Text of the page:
Tuesday, June 30, 2015

"Merciful" a tale of 3 women

I have tried not to hear too much about the first woman.  She was disabled, in a group home, and left in a hot car to die.  They "found other injuries". 

The second woman tried to do everything for her quadraplegic mother, at home.  It ended her marriage.  The day her husband said he was leaving, she murdered her mother.  Ultimate caregiver burnout. 

Then you have me. 

I am not a proponent of group homes.  Maybe I just see "the dregs".  Maybe only the worst and most terrible group homes use the paratransit service.  I don't know.  But what I do see is horrific.  Unwashed, unfed, in dirty diapers.  Bad behavior.  Warehousing.  I look at the residents and think, I was expected to put Ron somewhere like that?   And I'm crazy, because I said no? 

I can't think of anyone I hate enough to put in a group home.  And they're big business, $30-50K a year, per resident. 

One of our drivers complained very bitterly, to us, one day.  He had always admired the "big brick houses" in our subdivision (we live in a small clapboard bungalow), tried to buy one, and was rejected because he wanted to turn it into a group home.  Thank God for deed restrictions.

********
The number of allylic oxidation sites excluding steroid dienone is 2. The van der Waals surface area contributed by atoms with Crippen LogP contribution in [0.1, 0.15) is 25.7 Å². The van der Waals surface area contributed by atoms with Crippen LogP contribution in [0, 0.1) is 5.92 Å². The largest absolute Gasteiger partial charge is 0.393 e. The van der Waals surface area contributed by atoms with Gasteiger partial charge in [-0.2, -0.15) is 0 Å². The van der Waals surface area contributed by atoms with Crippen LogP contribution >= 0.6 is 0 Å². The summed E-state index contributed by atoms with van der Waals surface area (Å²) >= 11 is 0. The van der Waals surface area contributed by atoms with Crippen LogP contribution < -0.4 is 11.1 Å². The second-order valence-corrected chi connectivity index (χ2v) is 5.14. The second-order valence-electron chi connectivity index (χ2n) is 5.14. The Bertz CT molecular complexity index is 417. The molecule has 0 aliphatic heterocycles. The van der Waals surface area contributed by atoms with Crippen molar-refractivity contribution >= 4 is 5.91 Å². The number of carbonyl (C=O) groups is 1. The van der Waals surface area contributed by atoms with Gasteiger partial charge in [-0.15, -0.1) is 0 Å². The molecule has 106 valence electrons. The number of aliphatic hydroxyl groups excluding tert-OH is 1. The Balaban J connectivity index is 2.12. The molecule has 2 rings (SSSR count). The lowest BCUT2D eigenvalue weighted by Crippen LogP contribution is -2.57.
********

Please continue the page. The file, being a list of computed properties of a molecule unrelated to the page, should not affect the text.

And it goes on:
Yes, I am a NIMBY.  Not In My Back Yard.  Years ago, some people with a learning disabled child rented #2.  The kid was always in my yard, destructive, banging on my door at all hours, and bothering my cats.  We had to talk to the parents, repeatedly.  I can only imagine 7 or 8 of them. 

I understand, sometimes you don't have a choice.  My own in laws are in a nursing home.  My father in law has severe dementia, no one can handle him.  My mother in law has severe mobility issues, psychiatric issues, and a complicated medical case.  In spite of that, I would have tried to care for her, if Ron had not had his accident.  I am also unable to drive, also a huge setback. 

As it was, the choice wasn't ours to make.  Ron wasn't even consulted.  I have asked him if he wants to visit, he says no, he'd rather remember them the way he was, and they disowned him anyway.  I don't argue.  I would at least go and try to make their lives a little better, if I thought they'd want to see me. 

I know better, especially since I fought so hard to keep Ron out of a nursing home, even, at one point, yelling "Why don't you shoot him, then, it's a lot more merciful!"  

I won't throw rocks.  If someone's in a group home, that's between their family and God.  In my case I resolved to do whatever I could, in my power, to care for Ron myself.

At the end of it, it was simple: he did better when I was around.  He loves me.  I make him happy.  He still does better when I'm around. 

I do accept help, however.  I accept rides on paratransit.  I am a participant in a job program.  I accept help from the other vendors, cab drivers, church members, sponsors, blog readers, message board buddies (one gave me this computer!), and business from my customers.

I accept a lot of help.  I know I can't do "everything" on my own.  I would burn out, assuming I could even do everything, which I can't.